Cooking quiche will make you look like a domestic goddess

Fact. And this one’s such a beauty.

what you’ll need

  • 500G plain flour (use wholemeal, plain or spelt)
  • 40G polenta or semolina
  • Generous pinch of salt
  • 250G of cold unsalted butter, roughly diced (if you’ve only got salted, omit the pinch of salt)
  • 1 egg yolk
  • 1 cup chilled water
  • 4 eggs
  • 1 egg yolk
  • 2 cups pure (single) cream
  • 1 cup grated parmesan cheese
  • Rind of one lemon
  • ¼ cup mint leaves
  • 18 small tomatoes, sliced into three slices.
  • ¼ cup crumbled feta cheese
  • 1.5 tablespoons pine nuts
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Not only does making a quiche from the beginning give you serious kitchen kudos, it also gives you a marvellous sense of accomplishment as you recount to your fellow diners how you did it and that really (with the aid of your food processor) ‘it wasn’t that hard at all’.

This quiche is easy, tried and tested. The only downside is it’s somewhat time consuming and as a word to the wise, if you wish to eat it at lunch time – best start the process post morning tea. However, the plus sides (there are a few) really outweigh the time factor.

One. Once you’ve made the dough, you’ll then have two more quantities waiting in the freezer to be rolled, baked and filled.

Two. You don’t need a great deal of ingredients on hand. At the minimum, you’ll need flour, butter, eggs, cream and cheese, and what else you fill it with is up to you (and what’s in the fridge).

Three. Quiche is delicious, and when it’s rustic and rich like this, it transports you back to French bistro lunches and memories of ‘tarte du jour’ .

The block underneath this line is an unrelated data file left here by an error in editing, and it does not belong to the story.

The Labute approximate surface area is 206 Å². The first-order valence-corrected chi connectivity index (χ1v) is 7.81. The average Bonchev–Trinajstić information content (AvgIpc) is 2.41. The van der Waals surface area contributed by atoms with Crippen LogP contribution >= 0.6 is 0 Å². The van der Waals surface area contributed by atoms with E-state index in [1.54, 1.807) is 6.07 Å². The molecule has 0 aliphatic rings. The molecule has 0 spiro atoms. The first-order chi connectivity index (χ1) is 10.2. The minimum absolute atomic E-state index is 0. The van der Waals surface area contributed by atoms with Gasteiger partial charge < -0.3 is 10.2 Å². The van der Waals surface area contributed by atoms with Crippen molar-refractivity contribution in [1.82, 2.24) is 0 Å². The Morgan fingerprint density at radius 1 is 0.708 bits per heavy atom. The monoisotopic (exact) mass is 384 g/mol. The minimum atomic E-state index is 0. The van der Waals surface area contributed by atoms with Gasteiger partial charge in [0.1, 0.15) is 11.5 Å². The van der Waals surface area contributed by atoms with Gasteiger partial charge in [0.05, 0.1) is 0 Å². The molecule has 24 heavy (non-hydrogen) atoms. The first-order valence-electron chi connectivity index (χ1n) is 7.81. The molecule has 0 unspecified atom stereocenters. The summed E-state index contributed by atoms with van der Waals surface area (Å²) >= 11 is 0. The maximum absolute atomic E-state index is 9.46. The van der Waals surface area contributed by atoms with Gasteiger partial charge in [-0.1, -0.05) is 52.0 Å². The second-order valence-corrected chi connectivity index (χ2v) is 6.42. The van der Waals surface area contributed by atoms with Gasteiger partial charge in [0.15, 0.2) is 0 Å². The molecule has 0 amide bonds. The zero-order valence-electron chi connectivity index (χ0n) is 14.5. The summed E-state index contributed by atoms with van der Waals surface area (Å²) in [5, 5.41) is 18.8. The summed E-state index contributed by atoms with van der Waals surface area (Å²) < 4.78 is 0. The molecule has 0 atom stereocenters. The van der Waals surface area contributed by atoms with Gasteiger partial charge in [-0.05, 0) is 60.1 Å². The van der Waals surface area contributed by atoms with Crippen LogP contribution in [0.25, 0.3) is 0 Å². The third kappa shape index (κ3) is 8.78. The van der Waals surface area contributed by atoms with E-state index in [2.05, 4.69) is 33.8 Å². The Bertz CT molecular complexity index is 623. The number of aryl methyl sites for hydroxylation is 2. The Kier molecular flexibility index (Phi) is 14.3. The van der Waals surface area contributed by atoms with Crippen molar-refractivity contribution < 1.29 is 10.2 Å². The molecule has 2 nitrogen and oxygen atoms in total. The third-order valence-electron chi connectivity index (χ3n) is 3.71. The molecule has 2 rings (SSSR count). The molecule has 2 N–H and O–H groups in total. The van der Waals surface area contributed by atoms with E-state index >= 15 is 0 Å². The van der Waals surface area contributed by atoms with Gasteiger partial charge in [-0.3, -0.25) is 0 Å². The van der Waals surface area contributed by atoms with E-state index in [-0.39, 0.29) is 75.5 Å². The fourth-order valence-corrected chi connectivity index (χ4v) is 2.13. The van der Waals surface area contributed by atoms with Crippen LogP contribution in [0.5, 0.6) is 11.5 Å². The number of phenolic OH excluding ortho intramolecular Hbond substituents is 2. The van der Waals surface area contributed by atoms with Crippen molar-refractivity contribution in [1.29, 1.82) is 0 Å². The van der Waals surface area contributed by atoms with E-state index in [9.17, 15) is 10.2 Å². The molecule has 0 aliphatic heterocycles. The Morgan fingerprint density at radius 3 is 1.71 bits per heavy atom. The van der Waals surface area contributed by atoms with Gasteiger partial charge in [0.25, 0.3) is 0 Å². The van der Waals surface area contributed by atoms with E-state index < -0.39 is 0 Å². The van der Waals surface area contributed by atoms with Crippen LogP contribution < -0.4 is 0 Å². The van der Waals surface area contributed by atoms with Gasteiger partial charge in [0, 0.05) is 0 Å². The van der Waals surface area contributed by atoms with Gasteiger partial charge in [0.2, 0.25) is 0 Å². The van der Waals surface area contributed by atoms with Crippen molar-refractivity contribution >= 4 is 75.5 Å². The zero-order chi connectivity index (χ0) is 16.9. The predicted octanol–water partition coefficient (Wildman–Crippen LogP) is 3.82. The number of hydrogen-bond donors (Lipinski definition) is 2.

This featured quiche highlights the simple beauty be found in tomatoes, as when they’re in season, their sweetness is further enhanced by roasting, and made all the more delicious via the addition of mint. And here’s a tip -using a variety of colours and sizes looks artistic and adds to the domestic goddess like vibes.


Using your food processor (and preferably a plastic blade), process the flour, polenta, salt and butter. You want to do this until the butter is well incorporated to the flours, and it looks a little ‘crumb’ like.


With the motor running add the egg yolk and pulse to combine. Gradually add the water, a little at a time, until the dough comes together in the machine like a ball.  Note – stop your mixture occasionally to check it’s mixing evenly. Also, on hot days you might not need all the water.


Tip the dough out onto a clean bench and section it evenly in three – shaping each into a ball. Wrap in cling wrap before chilling for at least 30 minutes.


Take one of the balls (pop the other two in the freezer for next time), flour your bench and rolling pin. Roll out the dough to fit your tin, and as a tip work it from every angle to achieve an even result, about half a centimetre thick.


Transfer the dough to the greased tin (tip rolling it loosely around your rolling pin works a treat) and ease it carefully inside. Before trimming the edges, leave a little extra to spare – this will help guard against the pastry shrinking.


Chill the tart tin in the fridge for about 30 minutes and preheat the oven to 180 degrees.


Before baking, loosely fit the tin with alfoil, and pour rice or legumes evenly into the base so to weigh it down.


Bake for 30 minutes. When you remove the baking rice/legumes, check the pastry is golden and dry. Slightly cool.


Blend together the eggs, cream, lemon and mint, with a pinch each of salt and pepper.


Scatter the parmesan over the pastry base before placing the tomatoes on top.


Gently pour the egg mixture over the top, before topping with the crumbled feta and pine nuts.


Bake for 30 minutes, or until the top is puffed and golden.


Serve warm or cold, with a green salad.

Tomatoes aren’t the only good things to go in quiche. We’re particular fiends for using zucchinis and mushrooms for they love cheese, and soak up the flavour. You also can’t beat a little bit of bacon… 

Image credits: Pepper Passport. 


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